To determine the amount of fishing effort that might occur during the closure period, it was assumed that amount of fishing effort observed 2 weeks before and after the closure period (4 weeks total) would have been the same as expended during the 4-week closure period.  Hence, for each 2-week period, the percentage of total gillnet landings attributed to large mesh (using the most appropriate data for each state) was multiplied by the total gillnet landings (again, using the most appropriate data for each state).  The estimated large mesh gillnet landings for each 2-week period was then multiplied by the combined February and March bycatch rate to derive the harbor porpoise bycatch in that 2-week period.  The 2-week bycatch estimates were then summed.  Had large mesh gillnetting been allowed in the SMA during the February–March closure period in 2005 and 2006, an estimated 2 harbor porpoise would have been taken in 2005 and 3 harbor porpoise in 2006 (Table 4).

Large mesh gillnet effort in the SMA was determined using two different methods because of deficiencies in some datasets describing North Carolina effort.  Effort from the states of Maryland south through Virginia was calculated using one method, while North Carolina effort was calculated using a different method.

Federal VTR data from 2005 and 2006 (which includes recorded mesh size) were used to estimate the percentage of large mesh gillnet effort from Maryland through Virginia.  Total gillnet landings (all mesh sizes) was calculated using dealer data from Maryland through Virginia.  The large mesh gillnet landings were then determined by multiplying the percentage of total effort attributed to large mesh gillnets in the VTR data from Maryland through Virginia by the total gillnet landings in this area.

In North Carolina, NEFOP data were used to estimate the percentage of large mesh gillnet effort in North Carolina since federal VTR data are considered incomplete in North Carolina and NCDMF mesh size data were recorded in categories which were not split at 7 inches.  To estimate the percentage of large mesh effort, the North Carolina NEFOP landings were divided by mesh size and species, and the percentage of each species captured in large mesh was recorded, as done in Palka and Rossman (2001).  The large mesh percentages were then applied to NCDMF species-level landings to estimate the total large mesh landings in North Carolina .  NCDMF data were used for the landings because of recent problems with electronic dealer reporting in North Carolina .  The complete February and March 1994–2006 North Carolina NEFOP time series was used to calculate the large mesh percentages because of the limited number of total observed hauls in North Carolina during February and March 2005 and 2006.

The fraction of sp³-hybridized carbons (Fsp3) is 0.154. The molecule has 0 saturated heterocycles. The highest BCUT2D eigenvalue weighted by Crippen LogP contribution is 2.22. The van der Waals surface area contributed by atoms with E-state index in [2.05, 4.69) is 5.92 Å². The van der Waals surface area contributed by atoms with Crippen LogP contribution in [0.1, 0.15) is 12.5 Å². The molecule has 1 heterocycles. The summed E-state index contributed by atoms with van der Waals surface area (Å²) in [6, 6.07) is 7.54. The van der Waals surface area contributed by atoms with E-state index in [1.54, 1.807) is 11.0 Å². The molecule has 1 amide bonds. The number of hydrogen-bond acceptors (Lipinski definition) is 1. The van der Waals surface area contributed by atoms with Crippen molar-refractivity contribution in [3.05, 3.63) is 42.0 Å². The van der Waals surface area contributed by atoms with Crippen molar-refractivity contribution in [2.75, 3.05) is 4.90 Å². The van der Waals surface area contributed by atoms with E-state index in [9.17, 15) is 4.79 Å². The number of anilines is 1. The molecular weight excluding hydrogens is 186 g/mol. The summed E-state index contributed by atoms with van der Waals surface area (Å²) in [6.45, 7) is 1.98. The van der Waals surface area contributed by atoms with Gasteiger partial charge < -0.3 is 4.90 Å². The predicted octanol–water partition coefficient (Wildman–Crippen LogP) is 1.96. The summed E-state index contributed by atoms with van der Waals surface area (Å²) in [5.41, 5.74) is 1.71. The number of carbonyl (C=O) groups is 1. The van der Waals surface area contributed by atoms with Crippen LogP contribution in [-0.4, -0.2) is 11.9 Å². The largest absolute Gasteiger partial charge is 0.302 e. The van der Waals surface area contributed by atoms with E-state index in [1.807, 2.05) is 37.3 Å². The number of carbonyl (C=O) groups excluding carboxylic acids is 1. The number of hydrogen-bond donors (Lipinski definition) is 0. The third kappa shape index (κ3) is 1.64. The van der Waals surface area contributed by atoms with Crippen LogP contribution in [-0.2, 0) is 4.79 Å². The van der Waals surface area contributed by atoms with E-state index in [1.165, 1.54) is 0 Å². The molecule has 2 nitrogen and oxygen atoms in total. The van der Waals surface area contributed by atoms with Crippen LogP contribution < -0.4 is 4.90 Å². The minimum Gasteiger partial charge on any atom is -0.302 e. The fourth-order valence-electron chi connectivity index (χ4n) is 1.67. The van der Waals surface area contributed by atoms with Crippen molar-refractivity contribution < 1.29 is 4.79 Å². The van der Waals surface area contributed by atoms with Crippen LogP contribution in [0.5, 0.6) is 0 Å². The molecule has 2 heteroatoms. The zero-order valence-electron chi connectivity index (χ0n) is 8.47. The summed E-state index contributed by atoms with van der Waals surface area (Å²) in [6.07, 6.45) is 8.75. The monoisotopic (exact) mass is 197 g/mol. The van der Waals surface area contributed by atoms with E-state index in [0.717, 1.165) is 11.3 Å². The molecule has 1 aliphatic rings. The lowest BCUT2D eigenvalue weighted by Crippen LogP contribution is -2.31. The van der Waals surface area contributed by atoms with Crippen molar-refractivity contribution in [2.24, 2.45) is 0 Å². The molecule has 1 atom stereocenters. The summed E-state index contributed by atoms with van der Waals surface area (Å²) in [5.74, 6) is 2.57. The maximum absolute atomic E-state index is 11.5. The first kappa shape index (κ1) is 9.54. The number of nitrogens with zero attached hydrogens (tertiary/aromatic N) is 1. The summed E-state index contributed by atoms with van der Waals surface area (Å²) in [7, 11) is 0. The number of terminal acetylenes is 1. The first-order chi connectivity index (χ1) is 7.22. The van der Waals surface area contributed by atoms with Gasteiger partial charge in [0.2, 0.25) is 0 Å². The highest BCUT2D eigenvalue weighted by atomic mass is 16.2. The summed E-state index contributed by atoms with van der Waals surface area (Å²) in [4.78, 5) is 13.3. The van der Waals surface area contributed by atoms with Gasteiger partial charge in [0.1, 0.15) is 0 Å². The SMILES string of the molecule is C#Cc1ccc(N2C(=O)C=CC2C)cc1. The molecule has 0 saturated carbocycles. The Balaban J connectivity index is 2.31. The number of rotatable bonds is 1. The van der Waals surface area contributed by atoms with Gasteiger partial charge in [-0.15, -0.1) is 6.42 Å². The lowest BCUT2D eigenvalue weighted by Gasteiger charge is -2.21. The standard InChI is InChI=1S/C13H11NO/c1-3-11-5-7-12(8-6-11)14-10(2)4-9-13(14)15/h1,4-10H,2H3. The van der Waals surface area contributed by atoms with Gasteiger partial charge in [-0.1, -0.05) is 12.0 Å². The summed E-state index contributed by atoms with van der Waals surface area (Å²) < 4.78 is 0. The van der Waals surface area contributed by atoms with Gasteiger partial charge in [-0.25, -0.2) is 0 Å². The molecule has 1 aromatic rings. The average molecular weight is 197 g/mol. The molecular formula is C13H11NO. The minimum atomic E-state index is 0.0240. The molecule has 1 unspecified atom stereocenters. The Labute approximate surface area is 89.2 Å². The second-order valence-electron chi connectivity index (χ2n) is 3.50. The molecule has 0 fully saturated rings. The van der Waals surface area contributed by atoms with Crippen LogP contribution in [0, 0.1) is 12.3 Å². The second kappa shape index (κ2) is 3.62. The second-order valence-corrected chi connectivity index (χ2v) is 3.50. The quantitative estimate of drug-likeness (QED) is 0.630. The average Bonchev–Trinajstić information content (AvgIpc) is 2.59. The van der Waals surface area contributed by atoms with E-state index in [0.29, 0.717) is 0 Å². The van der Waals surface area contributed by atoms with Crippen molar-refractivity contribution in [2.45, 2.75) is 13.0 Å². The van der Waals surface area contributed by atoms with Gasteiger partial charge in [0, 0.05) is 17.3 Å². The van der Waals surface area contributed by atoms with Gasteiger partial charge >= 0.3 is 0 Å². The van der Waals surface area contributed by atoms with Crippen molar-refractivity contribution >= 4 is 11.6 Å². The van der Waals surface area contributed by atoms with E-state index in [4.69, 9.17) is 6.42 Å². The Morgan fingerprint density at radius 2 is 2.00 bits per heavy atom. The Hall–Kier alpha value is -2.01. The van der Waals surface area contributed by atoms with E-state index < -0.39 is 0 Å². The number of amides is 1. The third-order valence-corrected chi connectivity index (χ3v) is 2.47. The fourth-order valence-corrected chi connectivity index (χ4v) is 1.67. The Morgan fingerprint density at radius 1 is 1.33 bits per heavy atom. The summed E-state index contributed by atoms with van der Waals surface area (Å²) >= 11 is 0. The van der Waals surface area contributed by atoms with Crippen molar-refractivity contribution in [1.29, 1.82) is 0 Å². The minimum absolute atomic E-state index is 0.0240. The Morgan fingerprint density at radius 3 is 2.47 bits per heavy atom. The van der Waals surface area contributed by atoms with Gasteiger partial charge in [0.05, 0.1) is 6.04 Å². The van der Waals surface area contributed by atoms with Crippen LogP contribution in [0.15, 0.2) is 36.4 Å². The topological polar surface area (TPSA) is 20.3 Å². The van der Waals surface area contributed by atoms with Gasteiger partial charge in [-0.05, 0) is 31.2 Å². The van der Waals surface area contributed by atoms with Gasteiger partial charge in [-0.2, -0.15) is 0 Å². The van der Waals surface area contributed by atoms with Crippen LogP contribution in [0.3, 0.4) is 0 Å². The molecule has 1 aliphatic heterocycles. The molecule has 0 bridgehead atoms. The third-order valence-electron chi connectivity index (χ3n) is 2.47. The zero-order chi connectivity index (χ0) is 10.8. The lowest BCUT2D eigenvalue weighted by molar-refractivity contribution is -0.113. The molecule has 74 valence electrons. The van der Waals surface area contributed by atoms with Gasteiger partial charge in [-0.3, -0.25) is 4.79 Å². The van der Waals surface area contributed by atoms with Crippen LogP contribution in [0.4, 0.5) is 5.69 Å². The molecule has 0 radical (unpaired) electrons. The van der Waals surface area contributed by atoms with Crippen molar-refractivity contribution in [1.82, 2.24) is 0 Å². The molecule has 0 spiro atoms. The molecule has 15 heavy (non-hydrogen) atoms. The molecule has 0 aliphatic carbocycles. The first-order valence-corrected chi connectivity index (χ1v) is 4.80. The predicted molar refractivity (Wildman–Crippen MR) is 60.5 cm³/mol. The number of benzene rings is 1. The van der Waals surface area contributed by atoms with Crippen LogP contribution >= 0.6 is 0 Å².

Western Gulf of Maine Multi-species Closure

NEFOP data were used to estimate annual bycatch rates (observed harbor porpoise per observed metric tons of fish landings) in the WGOM closure during 1989–1993 and 1996–1997 (i.e., before the closure was implemented on May 1, 1998).  Each of the annual bycatch rates was then applied to the respective annual WGOM landings to estimate the annual harbor porpoise bycatch in the WGOM area.  An overall average annual bycatch rate (covering all years) and an average annual bycatch were also calculated (Table 5).

For 1989–1993, total WGOM effort data (landings) were taken directly from the CFDBS using the latitude and longitude recorded in this database.  In 1994, the VTR system was implemented and fishing latitude and longitude were recorded in the VTR, but were no longer recorded in the CFDBS.  Unfortunately, the data from the first years of the VTR collection process (1994 and 1995) are considered of poor quality and were therefore excluded from analysis.  Without latitude and longitude data for 1994 and 1995, it was not possible to determine if landings occurred within the WGOM, and therefore landings estimates and bycatch estimates could not be calculated for these 2 years.   Due to a low number of observed hauls and an unrepresentative bycatch rate in 1990, an average annual bycatch rate from the remainder of the time series (1989, 1991–1997) (0.112) was used to estimate the 1990 bycatch.